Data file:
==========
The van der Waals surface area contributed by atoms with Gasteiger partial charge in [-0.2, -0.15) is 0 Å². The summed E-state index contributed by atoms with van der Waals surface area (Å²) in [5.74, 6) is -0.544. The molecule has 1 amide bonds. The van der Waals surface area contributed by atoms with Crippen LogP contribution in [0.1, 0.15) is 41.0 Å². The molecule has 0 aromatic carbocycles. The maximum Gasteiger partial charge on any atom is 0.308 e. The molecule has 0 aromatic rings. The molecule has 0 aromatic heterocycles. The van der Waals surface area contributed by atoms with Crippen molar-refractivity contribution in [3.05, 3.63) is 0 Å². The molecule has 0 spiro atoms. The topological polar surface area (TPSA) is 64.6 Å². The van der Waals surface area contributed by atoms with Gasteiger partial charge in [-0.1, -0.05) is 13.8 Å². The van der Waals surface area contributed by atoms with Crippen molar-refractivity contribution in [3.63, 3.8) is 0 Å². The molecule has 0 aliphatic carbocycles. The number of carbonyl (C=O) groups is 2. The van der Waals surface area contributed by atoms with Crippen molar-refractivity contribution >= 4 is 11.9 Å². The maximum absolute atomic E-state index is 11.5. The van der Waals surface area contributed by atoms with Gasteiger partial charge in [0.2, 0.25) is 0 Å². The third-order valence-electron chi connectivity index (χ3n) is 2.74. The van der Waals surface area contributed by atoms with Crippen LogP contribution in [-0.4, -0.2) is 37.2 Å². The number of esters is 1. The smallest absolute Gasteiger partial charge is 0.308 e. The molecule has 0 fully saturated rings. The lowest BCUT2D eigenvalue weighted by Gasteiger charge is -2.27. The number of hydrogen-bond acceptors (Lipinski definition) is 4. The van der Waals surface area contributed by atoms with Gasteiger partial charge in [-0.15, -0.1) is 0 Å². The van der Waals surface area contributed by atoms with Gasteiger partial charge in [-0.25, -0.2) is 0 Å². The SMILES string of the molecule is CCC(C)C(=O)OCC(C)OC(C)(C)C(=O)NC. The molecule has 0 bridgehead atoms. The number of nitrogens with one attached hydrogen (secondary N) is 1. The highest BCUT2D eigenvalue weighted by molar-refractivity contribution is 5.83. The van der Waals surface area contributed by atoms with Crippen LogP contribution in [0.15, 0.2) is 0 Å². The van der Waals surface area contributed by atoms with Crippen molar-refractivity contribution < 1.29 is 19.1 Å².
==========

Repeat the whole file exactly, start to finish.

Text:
The van der Waals surface area contributed by atoms with Gasteiger partial charge in [-0.2, -0.15) is 0 Å². The summed E-state index contributed by atoms with van der Waals surface area (Å²) in [5.74, 6) is -0.544. The molecule has 1 amide bonds. The van der Waals surface area contributed by atoms with Crippen LogP contribution in [0.1, 0.15) is 41.0 Å². The molecule has 0 aromatic carbocycles. The maximum Gasteiger partial charge on any atom is 0.308 e. The molecule has 0 aromatic rings. The molecule has 0 aromatic heterocycles. The van der Waals surface area contributed by atoms with Crippen molar-refractivity contribution in [3.05, 3.63) is 0 Å². The molecule has 0 spiro atoms. The topological polar surface area (TPSA) is 64.6 Å². The van der Waals surface area contributed by atoms with Gasteiger partial charge in [-0.1, -0.05) is 13.8 Å². The van der Waals surface area contributed by atoms with Crippen molar-refractivity contribution in [3.63, 3.8) is 0 Å². The molecule has 0 aliphatic carbocycles. The number of carbonyl (C=O) groups is 2. The van der Waals surface area contributed by atoms with Crippen molar-refractivity contribution >= 4 is 11.9 Å². The maximum absolute atomic E-state index is 11.5. The van der Waals surface area contributed by atoms with Gasteiger partial charge in [0.2, 0.25) is 0 Å². The third-order valence-electron chi connectivity index (χ3n) is 2.74. The van der Waals surface area contributed by atoms with Crippen LogP contribution in [-0.4, -0.2) is 37.2 Å². The number of esters is 1. The smallest absolute Gasteiger partial charge is 0.308 e. The molecule has 0 fully saturated rings. The lowest BCUT2D eigenvalue weighted by Gasteiger charge is -2.27. The number of hydrogen-bond acceptors (Lipinski definition) is 4. The van der Waals surface area contributed by atoms with Gasteiger partial charge in [-0.15, -0.1) is 0 Å². The van der Waals surface area contributed by atoms with Gasteiger partial charge in [-0.25, -0.2) is 0 Å². The SMILES string of the molecule is CCC(C)C(=O)OCC(C)OC(C)(C)C(=O)NC. The molecule has 0 bridgehead atoms. The number of nitrogens with one attached hydrogen (secondary N) is 1. The highest BCUT2D eigenvalue weighted by molar-refractivity contribution is 5.83. The van der Waals surface area contributed by atoms with Crippen LogP contribution in [0.15, 0.2) is 0 Å². The van der Waals surface area contributed by atoms with Crippen molar-refractivity contribution < 1.29 is 19.1 Å².